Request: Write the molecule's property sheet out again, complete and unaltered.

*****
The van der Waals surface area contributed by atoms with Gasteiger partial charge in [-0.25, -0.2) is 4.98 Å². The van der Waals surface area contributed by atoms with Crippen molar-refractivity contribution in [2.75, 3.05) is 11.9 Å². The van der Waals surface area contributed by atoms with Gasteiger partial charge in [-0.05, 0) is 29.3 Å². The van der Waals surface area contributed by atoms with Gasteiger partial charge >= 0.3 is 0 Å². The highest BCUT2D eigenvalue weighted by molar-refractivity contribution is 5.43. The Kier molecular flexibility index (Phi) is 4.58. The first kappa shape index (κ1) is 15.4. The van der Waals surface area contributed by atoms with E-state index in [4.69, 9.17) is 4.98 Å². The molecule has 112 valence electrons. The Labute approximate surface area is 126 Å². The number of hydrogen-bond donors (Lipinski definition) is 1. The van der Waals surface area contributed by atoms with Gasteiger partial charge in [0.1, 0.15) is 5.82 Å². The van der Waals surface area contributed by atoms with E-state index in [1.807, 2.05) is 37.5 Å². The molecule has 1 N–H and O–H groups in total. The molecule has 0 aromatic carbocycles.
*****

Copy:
The van der Waals surface area contributed by atoms with Gasteiger partial charge in [-0.25, -0.2) is 4.98 Å². The van der Waals surface area contributed by atoms with Crippen molar-refractivity contribution in [2.75, 3.05) is 11.9 Å². The van der Waals surface area contributed by atoms with Gasteiger partial charge in [-0.05, 0) is 29.3 Å². The van der Waals surface area contributed by atoms with Gasteiger partial charge >= 0.3 is 0 Å². The highest BCUT2D eigenvalue weighted by molar-refractivity contribution is 5.43. The Kier molecular flexibility index (Phi) is 4.58. The first kappa shape index (κ1) is 15.4. The van der Waals surface area contributed by atoms with E-state index in [4.69, 9.17) is 4.98 Å². The molecule has 112 valence electrons. The Labute approximate surface area is 126 Å². The number of hydrogen-bond donors (Lipinski definition) is 1. The van der Waals surface area contributed by atoms with Gasteiger partial charge in [0.1, 0.15) is 5.82 Å². The van der Waals surface area contributed by atoms with E-state index in [1.807, 2.05) is 37.5 Å². The molecule has 1 N–H and O–H groups in total. The molecule has 0 aromatic carbocycles.